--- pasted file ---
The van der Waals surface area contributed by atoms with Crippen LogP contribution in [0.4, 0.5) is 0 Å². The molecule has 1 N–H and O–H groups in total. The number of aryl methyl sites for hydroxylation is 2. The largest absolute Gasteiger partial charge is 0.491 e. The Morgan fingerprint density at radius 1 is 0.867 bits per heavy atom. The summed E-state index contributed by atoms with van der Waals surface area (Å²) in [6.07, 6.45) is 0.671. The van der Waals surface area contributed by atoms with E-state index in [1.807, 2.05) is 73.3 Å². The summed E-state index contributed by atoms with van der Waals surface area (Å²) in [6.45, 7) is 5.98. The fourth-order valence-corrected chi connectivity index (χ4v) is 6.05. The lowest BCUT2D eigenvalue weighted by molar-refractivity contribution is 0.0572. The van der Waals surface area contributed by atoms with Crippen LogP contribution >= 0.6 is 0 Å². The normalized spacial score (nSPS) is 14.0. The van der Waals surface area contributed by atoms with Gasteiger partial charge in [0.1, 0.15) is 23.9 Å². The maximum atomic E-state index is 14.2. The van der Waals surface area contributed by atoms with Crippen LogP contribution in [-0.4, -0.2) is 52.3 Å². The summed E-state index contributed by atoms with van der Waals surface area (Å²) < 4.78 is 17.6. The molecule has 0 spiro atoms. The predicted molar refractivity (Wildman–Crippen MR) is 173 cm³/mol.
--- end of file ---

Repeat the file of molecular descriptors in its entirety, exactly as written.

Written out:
The van der Waals surface area contributed by atoms with Crippen LogP contribution in [0.4, 0.5) is 0 Å². The molecule has 1 N–H and O–H groups in total. The number of aryl methyl sites for hydroxylation is 2. The largest absolute Gasteiger partial charge is 0.491 e. The Morgan fingerprint density at radius 1 is 0.867 bits per heavy atom. The summed E-state index contributed by atoms with van der Waals surface area (Å²) in [6.07, 6.45) is 0.671. The van der Waals surface area contributed by atoms with E-state index in [1.807, 2.05) is 73.3 Å². The summed E-state index contributed by atoms with van der Waals surface area (Å²) in [6.45, 7) is 5.98. The fourth-order valence-corrected chi connectivity index (χ4v) is 6.05. The lowest BCUT2D eigenvalue weighted by molar-refractivity contribution is 0.0572. The van der Waals surface area contributed by atoms with Crippen LogP contribution >= 0.6 is 0 Å². The normalized spacial score (nSPS) is 14.0. The van der Waals surface area contributed by atoms with Gasteiger partial charge in [0.1, 0.15) is 23.9 Å². The maximum atomic E-state index is 14.2. The van der Waals surface area contributed by atoms with Crippen LogP contribution in [-0.4, -0.2) is 52.3 Å². The summed E-state index contributed by atoms with van der Waals surface area (Å²) < 4.78 is 17.6. The molecule has 0 spiro atoms. The predicted molar refractivity (Wildman–Crippen MR) is 173 cm³/mol.